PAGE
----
Dynamic variables

David R. Hanson, Todd A. Proebsting

Research output: Contribution to journalArticlepeer-review

3 Scopus citations


Most programming languages use static scope rules for associating uses of identifiers with their declarations. Static scope helps catch errors at compile time, and it can be implemented efficiently. Some popular languages - Perl, Tcl, TeX, and Postscript - offer dynamic scope, because dynamic scope works well for variables that "customize" the execution environment, for example. Programmers must simulate dynamic scope to implement this kind of usage in statically scoped languages. This paper describes the design and implementation of imperative language constructs for introducing and referencing dynamically scoped variables - dynamic variables for short. The design is a minimalist one, because dynamic variables are best used sparingly, much like exceptions. The facility does, however, cater to the typical uses for dynamic scope, and it provides a cleaner mechanism for so-called thread-local variables. A particularly simple implementation suffices for languages without exception handling. For languages with exception handling, a more efficient implementation builds on existing compiler infrastructure. Exception handling can be viewed as a control construct with dynamic scope. Likewise, dynamic variables are a data construct with dynamic scope.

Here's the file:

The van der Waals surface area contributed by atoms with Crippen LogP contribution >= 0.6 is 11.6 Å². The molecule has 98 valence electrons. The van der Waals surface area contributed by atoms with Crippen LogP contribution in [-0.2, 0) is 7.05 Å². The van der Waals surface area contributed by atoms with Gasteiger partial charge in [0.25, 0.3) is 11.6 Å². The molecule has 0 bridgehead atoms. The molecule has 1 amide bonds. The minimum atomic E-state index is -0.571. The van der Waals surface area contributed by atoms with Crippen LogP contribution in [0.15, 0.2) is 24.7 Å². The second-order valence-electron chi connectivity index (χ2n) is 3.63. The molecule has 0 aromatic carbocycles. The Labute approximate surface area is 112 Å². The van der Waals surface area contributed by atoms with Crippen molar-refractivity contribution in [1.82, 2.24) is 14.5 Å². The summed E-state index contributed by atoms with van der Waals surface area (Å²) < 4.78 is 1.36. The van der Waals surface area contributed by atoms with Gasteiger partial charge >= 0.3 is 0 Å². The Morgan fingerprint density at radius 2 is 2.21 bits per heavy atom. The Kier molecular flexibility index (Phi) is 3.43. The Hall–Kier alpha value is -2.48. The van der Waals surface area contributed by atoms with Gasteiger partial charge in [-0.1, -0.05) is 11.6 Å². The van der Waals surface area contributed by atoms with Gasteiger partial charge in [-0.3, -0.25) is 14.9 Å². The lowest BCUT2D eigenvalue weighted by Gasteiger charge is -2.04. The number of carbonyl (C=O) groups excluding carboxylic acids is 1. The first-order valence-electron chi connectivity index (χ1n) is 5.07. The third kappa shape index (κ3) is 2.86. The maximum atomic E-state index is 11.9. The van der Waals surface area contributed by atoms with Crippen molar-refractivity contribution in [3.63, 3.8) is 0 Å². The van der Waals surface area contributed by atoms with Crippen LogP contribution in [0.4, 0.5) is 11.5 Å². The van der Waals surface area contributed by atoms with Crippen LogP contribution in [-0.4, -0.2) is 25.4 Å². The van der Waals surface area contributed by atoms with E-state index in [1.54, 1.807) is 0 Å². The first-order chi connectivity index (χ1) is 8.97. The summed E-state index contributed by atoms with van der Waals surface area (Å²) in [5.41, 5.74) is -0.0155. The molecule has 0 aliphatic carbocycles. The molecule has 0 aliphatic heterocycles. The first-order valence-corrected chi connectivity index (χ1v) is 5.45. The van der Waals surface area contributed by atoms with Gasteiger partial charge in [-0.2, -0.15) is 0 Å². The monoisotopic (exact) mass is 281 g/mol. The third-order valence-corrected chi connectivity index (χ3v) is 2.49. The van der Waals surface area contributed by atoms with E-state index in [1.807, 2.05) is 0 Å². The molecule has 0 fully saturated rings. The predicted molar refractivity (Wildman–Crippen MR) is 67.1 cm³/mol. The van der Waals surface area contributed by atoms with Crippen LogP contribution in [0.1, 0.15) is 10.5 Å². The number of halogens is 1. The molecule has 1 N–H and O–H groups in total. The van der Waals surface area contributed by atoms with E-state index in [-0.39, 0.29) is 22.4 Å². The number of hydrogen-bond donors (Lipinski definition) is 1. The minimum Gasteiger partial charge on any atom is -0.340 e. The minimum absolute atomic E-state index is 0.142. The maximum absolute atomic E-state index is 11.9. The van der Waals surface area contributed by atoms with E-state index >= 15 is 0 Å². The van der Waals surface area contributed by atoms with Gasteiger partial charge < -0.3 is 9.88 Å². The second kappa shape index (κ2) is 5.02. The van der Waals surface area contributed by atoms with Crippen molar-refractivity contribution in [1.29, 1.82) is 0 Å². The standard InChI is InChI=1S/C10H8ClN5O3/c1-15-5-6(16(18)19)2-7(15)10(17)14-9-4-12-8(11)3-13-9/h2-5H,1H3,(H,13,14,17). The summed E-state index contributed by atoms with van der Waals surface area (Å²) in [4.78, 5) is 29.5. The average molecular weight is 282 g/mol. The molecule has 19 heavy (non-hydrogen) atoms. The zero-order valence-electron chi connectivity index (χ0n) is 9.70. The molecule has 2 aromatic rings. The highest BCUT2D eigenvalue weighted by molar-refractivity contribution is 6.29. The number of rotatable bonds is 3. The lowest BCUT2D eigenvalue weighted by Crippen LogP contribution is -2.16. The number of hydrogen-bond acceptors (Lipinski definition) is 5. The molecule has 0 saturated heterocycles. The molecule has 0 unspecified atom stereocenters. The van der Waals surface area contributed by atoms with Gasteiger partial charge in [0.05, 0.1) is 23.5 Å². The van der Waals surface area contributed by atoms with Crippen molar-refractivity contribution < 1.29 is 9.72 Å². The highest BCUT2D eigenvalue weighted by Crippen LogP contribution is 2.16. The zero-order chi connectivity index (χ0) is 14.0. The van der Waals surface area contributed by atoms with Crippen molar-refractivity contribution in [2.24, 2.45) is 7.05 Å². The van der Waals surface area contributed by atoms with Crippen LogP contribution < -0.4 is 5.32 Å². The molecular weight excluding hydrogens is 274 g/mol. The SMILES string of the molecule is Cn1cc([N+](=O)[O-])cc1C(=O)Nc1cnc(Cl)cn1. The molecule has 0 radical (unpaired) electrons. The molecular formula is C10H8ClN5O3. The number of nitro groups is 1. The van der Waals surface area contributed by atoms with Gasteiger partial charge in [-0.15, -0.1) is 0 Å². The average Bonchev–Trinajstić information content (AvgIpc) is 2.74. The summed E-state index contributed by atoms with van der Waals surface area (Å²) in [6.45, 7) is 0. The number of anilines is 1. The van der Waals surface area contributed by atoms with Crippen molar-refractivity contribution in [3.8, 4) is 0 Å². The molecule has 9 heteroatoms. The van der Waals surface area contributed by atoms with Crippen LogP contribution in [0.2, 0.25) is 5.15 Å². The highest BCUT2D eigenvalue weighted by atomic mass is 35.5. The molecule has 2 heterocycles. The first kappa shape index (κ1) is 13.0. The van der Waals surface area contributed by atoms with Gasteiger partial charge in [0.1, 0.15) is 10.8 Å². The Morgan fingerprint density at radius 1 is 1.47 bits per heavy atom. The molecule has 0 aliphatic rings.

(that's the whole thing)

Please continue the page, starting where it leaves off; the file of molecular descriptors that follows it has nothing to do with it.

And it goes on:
Original languageEnglish (US)
Pages (from-to)264-270
Number of pages7
JournalSIGPLAN Notices (ACM Special Interest Group on Programming Languages)
Issue number5
StatePublished - May 2001


  • Control structures
  • D.3.3 [Programming Languages]: Language Constructs and Features - Dynamic scope
  • Languages

ASJC Scopus subject areas

  • Software
  • Computer Graphics and Computer-Aided Design


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